For the latest Coronavirus (COVID-19) updates and frequently asked questions. Please click here

Professional development for Sciensus cancer nurses
Professional development for Sciensus cancer nurses
25 August 2020

Kate Whitfield, one of  Sciensus’ specialist homecare nurses for the West Midlands adult team, tells us about her experience of undertaking Sciensus systemic anti-cancer therapies course to become a qualified chemotherapy nurse.

Systemic anti-cancer therapies (SACT) are a range of therapies used to treat malignant cancers to improve a patient’s symptoms, their quality of life and where possible quantity of life. In my new role as a specialist homecare nurse working for Sciensus (the new name for Healthcare at Home), I visit patients in their home to administer SACT, in particular chemotherapy, across a large area of the West Midlands.

Our specialist homecare nurses see over 2,500 patients a year with all types of cancers through their chemotherapy treatment plan, from doing a pre-assessment that includes taking blood and talking through what they can expect, checking prescriptions, and regularly administering therapy based on the individual treatment protocol, through to post-treatment visits to monitor and help with any side effects they might experience.

Systemic anti-cancer therapies course

All nurses who work in SACT must have trained for their SACT Competency Passport developed by the UK Oncology Nursing Society (UKONS), which is re-assessed annually. The passport ensures nurses across the country have a standardised training focused both on safe drug delivery and supportive care. Nurses with the passport can practise anywhere in the U.K. and across employers, which can help to minimise professional training costs and reduce waiting times for patients.

I recently chose to take the Sciensus SACT course to develop my nursing competencies and progress my career to become a specialist homecare nurse. Prior to this, I had worked at Sciensus for 13 years and been involved with the chemotherapy service for much of that time, but I had not actually administered chemotherapy myself. I wanted to directly support patients at what can be a very difficult time, and Sciensus’ in-house training has made that possible.

The course is a six-month degree module focused on the principles and practice of chemotherapy, facilitated by Birmingham City University and run by Sciensus’ clinical lead for chemotherapy. The standard course involves four days in a classroom setting and one day at Birmingham City University to learn the basics of SACT, its theories and the range and subtleties of the different cancer treatments; a week’s hospital placement to understand how chemotherapy supports other cancer treatments; a viva which is presented by the student under exam conditions and six months of visiting patients with qualified SACT teams to watch, learn and develop practical competencies in many different areas including intravenous, injection or oral delivery of chemotherapy.

However, because of the COVID-19 pandemic, I did a three-month intensive training with 10 other participants that involved five days of video conferencing and three months of visiting patients with qualified Sciensus SACT nurses. To enable us to carry out the 3- month intensive training, all nurses undertaking the course are made supernumerary.  The video conferencing was a really effective means of training, and although we couldn’t meet in person, various different speakers from Healthcare at Home, Birmingham City University and other organisations delivered training that included how people react to medications, side effects that can occur and how to use the infusion pump. I was particularly interested in the session on immunotherapies, which are administered to palliative patients and can help prolong their lives for a number of years.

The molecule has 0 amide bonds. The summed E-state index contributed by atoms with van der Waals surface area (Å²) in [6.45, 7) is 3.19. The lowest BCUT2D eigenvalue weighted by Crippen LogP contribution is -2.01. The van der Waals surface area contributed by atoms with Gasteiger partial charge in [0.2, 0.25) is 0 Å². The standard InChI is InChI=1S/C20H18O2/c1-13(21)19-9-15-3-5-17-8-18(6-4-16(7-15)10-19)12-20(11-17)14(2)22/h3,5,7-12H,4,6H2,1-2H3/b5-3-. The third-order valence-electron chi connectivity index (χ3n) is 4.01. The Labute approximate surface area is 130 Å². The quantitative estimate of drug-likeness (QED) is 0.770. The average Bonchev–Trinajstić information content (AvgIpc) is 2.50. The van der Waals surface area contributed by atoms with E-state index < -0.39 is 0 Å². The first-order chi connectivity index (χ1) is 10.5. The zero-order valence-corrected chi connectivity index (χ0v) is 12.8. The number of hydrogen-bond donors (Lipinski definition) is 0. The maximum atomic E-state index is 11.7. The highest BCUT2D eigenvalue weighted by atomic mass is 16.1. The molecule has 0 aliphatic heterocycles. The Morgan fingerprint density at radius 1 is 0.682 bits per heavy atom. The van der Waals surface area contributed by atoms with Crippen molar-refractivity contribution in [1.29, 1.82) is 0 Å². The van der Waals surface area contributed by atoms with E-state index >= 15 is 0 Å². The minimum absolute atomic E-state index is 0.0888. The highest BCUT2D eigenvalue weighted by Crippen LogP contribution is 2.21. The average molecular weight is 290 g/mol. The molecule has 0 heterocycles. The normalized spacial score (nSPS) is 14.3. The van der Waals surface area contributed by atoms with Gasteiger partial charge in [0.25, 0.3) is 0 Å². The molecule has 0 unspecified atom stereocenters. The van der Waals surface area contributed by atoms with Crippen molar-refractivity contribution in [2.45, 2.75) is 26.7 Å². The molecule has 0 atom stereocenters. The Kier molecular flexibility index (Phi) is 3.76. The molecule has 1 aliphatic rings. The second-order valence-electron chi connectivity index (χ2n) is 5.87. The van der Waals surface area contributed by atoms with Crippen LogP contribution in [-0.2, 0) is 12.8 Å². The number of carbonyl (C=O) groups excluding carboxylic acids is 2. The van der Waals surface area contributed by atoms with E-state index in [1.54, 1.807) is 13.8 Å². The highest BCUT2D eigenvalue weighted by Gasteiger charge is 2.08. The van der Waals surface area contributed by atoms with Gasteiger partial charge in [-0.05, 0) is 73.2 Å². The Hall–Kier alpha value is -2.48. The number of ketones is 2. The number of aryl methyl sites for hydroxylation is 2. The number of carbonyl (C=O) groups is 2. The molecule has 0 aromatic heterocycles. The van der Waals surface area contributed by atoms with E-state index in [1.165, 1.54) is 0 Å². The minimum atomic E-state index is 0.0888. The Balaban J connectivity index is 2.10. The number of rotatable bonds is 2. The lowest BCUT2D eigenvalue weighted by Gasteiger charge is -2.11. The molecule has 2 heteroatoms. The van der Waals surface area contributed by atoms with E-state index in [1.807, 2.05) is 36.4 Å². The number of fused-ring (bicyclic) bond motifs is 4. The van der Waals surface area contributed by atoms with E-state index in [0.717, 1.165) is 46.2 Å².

During the training, I went on many home visits with Sciensus’ amazing practice development nurses and my manager, who were all wonderful to work with and so generous in instructing and guiding me through my training. It’s fantastic that the team is so involved in the training and that they take the time to share their knowledge and expertise to develop our nurses.

When my home visits were completed and my competencies were reviewed and signed-off, I also had to research and prepare a case study based on the side-effects of a specific medication, including why they occur, and how they affect the patient psychologically and psychosocially, which I presented online as a viva (spoken exam) to our clinical lead for chemotherapy, our head of cancer and the associate professor from Birmingham City University. Although it had been a long time since I had done this type of work, I was thrilled to hear I had passed the course with flying colours.

The future

The Sciensus SACT course has been very successful since it began, seeing 99 Sciensus nurses qualify so far and progress with their professional development.

It’s been a real privilege to have taken part and I’m delighted to now be qualified as a chemotherapy nurse. The team has been incredibly supportive and encouraging and doing the course has given me a real confidence boost. I’m so pleased to now directly support patients receiving SACT treatment, and also their families, during what can be a stressful process.

The SACT passport will open doors for me should I want to consider other roles in cancer services in the future and I encourage any nurses who are interested in this excellent training to take part.

Our commitment to supporting mental health and wellbeing
How Sciensus team coaches support excellent customer and patient service
How regular exercise can be beneficial for those living with long-term conditions
How our Customer Patient Services teams support patients on every step of their journey with Sciensus
Ensuring the smooth flow of essential deliveries to patients
Professional development for Sciensus cancer nurses